Mapping the City

An image of some headphones

Warning, this post could be said to contain spoilers. If you intend to go see Mapping the City, don’t read this. In fact, don’t read anything about it, or talk to anyone, just go not knowing, like you do into each day.

A character watches himself speaking boldly about politics and love, knowing how much pain both will give him.

There are some moments in our lives that can seem more 3D, when the world seems to swing around us. The wave of nausea when you find out your partner has been cheating on you, the moment you smell the scent of someone you once loved, the first time you hold a child that belongs to you, or the moment that your car is hit by another. Time shifts in these moments, the air takes on a consistency like treacle or glue; you feel what a phenomenologist might call ‘the thickness of experience’, I think, when a thing like this happens to you.

The contents of couple’s hearts, as tall as a building, projected onto a wall several stories high behind them.

Mapping the City from the brilliant Slung Low is a piece performed by many performers across the city of Hull. Sometimes following mic’d up speakers, or being guided by workmen holding orange umbrellas, all the time hearing the sounds through a pair of headphones and transmitted to the small card-sized receiver worn around each audience member’s neck.

Like retracing your steps in a town you used to live. Remembered, alien.

A culture sunk in mediums that can be paused, rewound, fast forwarded, altered, cloned, undone, is a culture obsessed with the fake, ruled over by the repetition. What Mapping the City makes you to do is to reverse the question; is that fake? becomes is this part of it?, you don’t ask ‘is this a lie‘ but ‘is this this moment’s truth‘? The performance made you hyper-aware of every figure, each vehicle that sped past, the seemingly discarded object; all has relevance, all a reason.

Three people stood watching you, holding softly lit lanterns.

The visual language was strong and tactile at the beginning; a dinner table that looked drawn out of paper and marker pen; a small bar you followed on the back of a bicycle; a red kettle rested next to a young couple in love as we follow the couple falling apart, then pouring steam over a character’s final realisation. This opening tactility eases the audience into the style and situation of the piece before the interweaving stories become more and more haunted by the memory of those past, and ones to come. If the timeline of a conventional narrative is a single thread, this was a tapestry. Or perhaps like a sheet of paper, crumpled up.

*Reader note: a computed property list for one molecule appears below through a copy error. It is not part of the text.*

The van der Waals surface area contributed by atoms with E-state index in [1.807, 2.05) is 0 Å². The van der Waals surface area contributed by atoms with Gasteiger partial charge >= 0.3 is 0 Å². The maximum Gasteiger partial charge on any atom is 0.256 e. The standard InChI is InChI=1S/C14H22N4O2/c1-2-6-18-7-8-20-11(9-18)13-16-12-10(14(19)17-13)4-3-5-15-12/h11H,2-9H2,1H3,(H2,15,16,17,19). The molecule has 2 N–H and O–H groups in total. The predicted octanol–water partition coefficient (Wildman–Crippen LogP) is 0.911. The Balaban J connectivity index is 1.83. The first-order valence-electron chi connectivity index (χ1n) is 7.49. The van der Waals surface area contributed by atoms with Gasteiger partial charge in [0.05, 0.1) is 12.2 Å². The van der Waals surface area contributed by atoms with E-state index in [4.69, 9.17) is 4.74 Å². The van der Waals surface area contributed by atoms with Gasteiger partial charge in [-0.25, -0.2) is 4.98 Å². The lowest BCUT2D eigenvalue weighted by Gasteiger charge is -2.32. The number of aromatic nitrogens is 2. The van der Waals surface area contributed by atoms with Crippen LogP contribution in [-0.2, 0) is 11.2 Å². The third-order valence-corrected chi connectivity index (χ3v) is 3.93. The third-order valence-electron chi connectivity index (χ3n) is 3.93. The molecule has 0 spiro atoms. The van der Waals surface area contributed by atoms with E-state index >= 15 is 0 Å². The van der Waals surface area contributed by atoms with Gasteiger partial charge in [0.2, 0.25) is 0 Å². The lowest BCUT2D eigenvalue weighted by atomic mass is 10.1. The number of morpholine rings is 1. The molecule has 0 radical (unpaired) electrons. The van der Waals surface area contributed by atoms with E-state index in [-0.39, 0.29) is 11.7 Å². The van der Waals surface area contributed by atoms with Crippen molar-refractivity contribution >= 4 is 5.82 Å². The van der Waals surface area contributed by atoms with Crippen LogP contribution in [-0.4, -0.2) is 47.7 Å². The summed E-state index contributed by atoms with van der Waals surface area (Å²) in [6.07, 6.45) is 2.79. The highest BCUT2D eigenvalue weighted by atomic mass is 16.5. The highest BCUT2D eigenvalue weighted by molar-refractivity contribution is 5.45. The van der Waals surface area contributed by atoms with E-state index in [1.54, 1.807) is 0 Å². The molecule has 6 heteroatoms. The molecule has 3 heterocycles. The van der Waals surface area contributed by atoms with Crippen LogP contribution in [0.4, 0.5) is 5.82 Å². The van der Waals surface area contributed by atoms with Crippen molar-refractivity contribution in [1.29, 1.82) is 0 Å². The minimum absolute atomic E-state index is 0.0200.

Golden fishes fall from the ceiling.

Mapping the City was woven into the city much more fully than similar work I have seen like this. The sense of moving under, over, through accented by journeys into warehouses, on the top deck of buses, tracing fast-paced routes across pavements. And the ‘real life residues’ I have mentioned in previous posts about non-theatre based performance work weren’t just left by the piece, but completed by it.

Sparks, and a man at both times old and young.

The show mapped the city of Hull with the footfalls of an audience tracing stories left there for us, an ulterior, hidden map, that didn’t make sense until you’d seen the whole of it.

These practitioners make use of spaces that cannot be seen; their knowledge of them is as blind as that of lovers in each other’s arms. The paths that correspond in this intertwining, unrecognized poems in which each body is an element signed by many others, elude legibility. It is as though the practices organizing a bustling city were characterized by their blindness. The networks of these moving, intersecting writings compose a manifold story that has neither author nor spectator, shaped out of fragments of trajectories and alterations of spaces: in relation to representations, it remains daily and indefinitely other.” – p.93 Michel de Certeau – the Practice of Everyday Life

A man sings to a child in a pram.

To remain as amazed by the world as we were when we were children would be impossible; we’d never get anything done. To lose that amazement in order that we might move through it every day is necessary, but so is to occasionally reconnect with it – through those moments like running sand, like tar, like treacle. For 3 hours Mapping the City makes the air of Hull thick and electric. Like the best kind of theatre. Like the memory that interrupts your day unbidden.

Like the feeling of taking off headphones and hearing birdsong.

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